I walk by Sally Bird Parkette often, probably about once a week for the last six years. It’s a small sliver of green space on a single skinny lot between two houses. There’s a flower garden. There’s a bench. Even a water fountain. And there’s also what appears to be three forest-green torture devices.

Well, it depends on your definition of torture.

When this parkette was redone in 2010, three outdoor exercise stations were included. I’ve heard this was based on community feedback that said people would rather have something for adults to do than children, since there was a number of playgrounds already nearby.

Only problem is, as far as I can tell, no one uses these things except for teenagers who sometimes hang out there to smoke. I mean, at least they’re getting used.

It got me thinking: do people actually use exercise equipment in parks, or is it like the equivalent of a gym membership. We like having the option. We say we’re going to use it. But then we decide to eat ice cream and watch Stranger Things on Netflix instead (guys, that show is really good–stop reading this and go watch it.)

Turns out I’m not the only one wondering this. A team of researchers at the University of Lethbridge in Alberta did a study looking at the use of exercise equipment in parks. They observed people in the parks and spoke with people about their use of the park.

What did they find?

They found the exercise equipment was used by only 2.7% of park goers (this follows with other studies that found between 1.9% and 5.5% use).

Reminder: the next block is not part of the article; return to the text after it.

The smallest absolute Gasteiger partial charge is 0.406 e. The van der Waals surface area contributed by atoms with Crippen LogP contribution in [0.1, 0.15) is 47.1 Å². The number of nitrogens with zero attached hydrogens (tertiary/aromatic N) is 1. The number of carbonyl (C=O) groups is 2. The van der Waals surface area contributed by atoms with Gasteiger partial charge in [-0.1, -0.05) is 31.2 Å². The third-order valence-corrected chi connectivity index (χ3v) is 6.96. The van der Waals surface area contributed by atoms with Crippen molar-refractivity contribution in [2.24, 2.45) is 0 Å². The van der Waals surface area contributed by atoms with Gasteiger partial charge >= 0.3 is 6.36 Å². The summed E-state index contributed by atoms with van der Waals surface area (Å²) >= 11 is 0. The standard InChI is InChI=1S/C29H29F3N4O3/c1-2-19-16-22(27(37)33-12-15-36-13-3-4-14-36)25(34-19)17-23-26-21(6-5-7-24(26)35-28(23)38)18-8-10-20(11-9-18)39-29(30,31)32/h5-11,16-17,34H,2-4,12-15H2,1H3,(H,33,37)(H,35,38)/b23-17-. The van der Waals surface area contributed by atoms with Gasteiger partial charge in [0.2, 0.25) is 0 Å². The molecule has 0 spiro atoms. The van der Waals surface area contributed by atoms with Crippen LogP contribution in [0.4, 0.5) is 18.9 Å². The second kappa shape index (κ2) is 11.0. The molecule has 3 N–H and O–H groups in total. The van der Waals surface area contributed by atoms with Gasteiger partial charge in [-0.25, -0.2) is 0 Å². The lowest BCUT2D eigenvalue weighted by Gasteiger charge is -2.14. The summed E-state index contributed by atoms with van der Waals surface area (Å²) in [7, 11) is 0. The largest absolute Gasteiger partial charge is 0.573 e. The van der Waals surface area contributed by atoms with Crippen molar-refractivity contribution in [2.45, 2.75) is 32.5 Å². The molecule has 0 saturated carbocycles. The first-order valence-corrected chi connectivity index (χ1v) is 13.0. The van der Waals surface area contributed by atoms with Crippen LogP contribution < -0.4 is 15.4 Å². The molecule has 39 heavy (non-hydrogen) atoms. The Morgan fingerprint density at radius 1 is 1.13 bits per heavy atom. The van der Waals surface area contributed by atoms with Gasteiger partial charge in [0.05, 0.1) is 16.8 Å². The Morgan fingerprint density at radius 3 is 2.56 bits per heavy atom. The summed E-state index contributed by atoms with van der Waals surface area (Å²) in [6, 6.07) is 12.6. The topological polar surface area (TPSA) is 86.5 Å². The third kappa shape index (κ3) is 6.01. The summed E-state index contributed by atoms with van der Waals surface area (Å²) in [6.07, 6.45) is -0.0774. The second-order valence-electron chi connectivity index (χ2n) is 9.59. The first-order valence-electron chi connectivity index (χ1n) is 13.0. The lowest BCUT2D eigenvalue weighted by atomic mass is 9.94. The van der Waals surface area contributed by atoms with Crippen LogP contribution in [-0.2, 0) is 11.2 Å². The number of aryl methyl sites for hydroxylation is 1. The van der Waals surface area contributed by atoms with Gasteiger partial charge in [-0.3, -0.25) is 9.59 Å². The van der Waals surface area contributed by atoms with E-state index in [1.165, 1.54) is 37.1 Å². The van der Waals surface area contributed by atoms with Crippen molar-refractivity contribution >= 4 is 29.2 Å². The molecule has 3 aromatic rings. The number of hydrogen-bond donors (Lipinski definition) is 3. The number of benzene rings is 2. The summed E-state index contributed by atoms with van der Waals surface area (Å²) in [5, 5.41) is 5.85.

The interesting thing though is that when they spoke to people to ask them about their use, 22% of people said they used the equipment monthly. It’s our tendency as humans to want to appear a little bit more virtuous than we really are. “Oh, how often do I go to the gym? Oh about three times a week usually.” Uh huh, sure you do, Jim. Sure.

The other interesting part is that people just liked knowing the equipment was there. They “perceived” the equipment to be beneficial to health, but as the researchers wrote, there was a difference between “potential benefits as opposed to actual benefits.”

This is like the equivalent of having broccoli on the menu at a restaurant that serves fatty hamburgers and then looking at the menu and saying “Oh, it’s good they serve broccoli. That’s healthy. I’ll have two hamburgers, please.”

So how to turn those perceived benefits into actual benefits?

Turns out the whole Field of Dreams if-you-build-it-they-will-come scenario doesn’t really work out to well with exercise equipment. What does work then? Well for one: programming. Trainers provided on-site to show people how to use the equipment. Classes and lessons. This is what many of the people interviewed in the study requested.

Because, as we all know, a gym opening up down the street from us doesn’t necessarily mean we’re going to use it. Sometimes we need that extra external push of a trainer yelling into our face to turn that potential benefit, into an actual benefit.